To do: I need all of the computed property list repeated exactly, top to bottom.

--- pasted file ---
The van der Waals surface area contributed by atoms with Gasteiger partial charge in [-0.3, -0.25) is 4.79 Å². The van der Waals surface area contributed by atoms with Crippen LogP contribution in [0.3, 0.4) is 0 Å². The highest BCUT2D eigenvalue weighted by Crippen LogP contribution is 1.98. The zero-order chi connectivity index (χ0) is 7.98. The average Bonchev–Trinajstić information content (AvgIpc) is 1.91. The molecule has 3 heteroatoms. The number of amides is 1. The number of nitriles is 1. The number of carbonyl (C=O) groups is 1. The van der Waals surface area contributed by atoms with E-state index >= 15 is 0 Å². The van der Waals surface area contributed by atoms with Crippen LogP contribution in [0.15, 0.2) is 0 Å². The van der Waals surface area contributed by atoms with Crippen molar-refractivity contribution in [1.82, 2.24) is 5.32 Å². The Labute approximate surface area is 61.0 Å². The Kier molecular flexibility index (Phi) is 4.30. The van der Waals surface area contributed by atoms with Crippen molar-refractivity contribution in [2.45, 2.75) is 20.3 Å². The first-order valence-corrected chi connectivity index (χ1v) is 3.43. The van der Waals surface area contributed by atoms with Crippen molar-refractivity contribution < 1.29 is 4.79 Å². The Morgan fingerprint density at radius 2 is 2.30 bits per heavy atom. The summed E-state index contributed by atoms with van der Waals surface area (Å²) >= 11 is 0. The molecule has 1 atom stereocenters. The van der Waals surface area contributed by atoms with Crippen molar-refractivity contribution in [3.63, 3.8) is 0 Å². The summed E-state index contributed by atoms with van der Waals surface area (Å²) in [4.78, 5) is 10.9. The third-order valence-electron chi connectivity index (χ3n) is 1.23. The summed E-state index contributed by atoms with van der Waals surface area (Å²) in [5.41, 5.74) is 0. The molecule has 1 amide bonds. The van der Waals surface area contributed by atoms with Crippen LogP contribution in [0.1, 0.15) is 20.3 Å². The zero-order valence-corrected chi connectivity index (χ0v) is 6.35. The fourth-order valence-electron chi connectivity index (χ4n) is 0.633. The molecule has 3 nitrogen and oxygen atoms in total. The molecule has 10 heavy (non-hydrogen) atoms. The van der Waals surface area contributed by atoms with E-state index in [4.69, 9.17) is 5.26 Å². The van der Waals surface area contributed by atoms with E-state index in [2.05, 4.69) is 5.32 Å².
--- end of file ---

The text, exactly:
The van der Waals surface area contributed by atoms with Gasteiger partial charge in [-0.3, -0.25) is 4.79 Å². The van der Waals surface area contributed by atoms with Crippen LogP contribution in [0.3, 0.4) is 0 Å². The highest BCUT2D eigenvalue weighted by Crippen LogP contribution is 1.98. The zero-order chi connectivity index (χ0) is 7.98. The average Bonchev–Trinajstić information content (AvgIpc) is 1.91. The molecule has 3 heteroatoms. The number of amides is 1. The number of nitriles is 1. The number of carbonyl (C=O) groups is 1. The van der Waals surface area contributed by atoms with E-state index >= 15 is 0 Å². The van der Waals surface area contributed by atoms with Crippen LogP contribution in [0.15, 0.2) is 0 Å². The van der Waals surface area contributed by atoms with Crippen molar-refractivity contribution in [1.82, 2.24) is 5.32 Å². The Labute approximate surface area is 61.0 Å². The Kier molecular flexibility index (Phi) is 4.30. The van der Waals surface area contributed by atoms with Crippen molar-refractivity contribution in [2.45, 2.75) is 20.3 Å². The first-order valence-corrected chi connectivity index (χ1v) is 3.43. The van der Waals surface area contributed by atoms with Crippen molar-refractivity contribution < 1.29 is 4.79 Å². The Morgan fingerprint density at radius 2 is 2.30 bits per heavy atom. The summed E-state index contributed by atoms with van der Waals surface area (Å²) >= 11 is 0. The molecule has 1 atom stereocenters. The van der Waals surface area contributed by atoms with Crippen molar-refractivity contribution in [3.63, 3.8) is 0 Å². The summed E-state index contributed by atoms with van der Waals surface area (Å²) in [4.78, 5) is 10.9. The third-order valence-electron chi connectivity index (χ3n) is 1.23. The summed E-state index contributed by atoms with van der Waals surface area (Å²) in [5.41, 5.74) is 0. The molecule has 1 amide bonds. The van der Waals surface area contributed by atoms with Crippen LogP contribution in [0.1, 0.15) is 20.3 Å². The zero-order valence-corrected chi connectivity index (χ0v) is 6.35. The fourth-order valence-electron chi connectivity index (χ4n) is 0.633. The molecule has 3 nitrogen and oxygen atoms in total. The molecule has 10 heavy (non-hydrogen) atoms. The van der Waals surface area contributed by atoms with E-state index in [4.69, 9.17) is 5.26 Å². The van der Waals surface area contributed by atoms with E-state index in [2.05, 4.69) is 5.32 Å².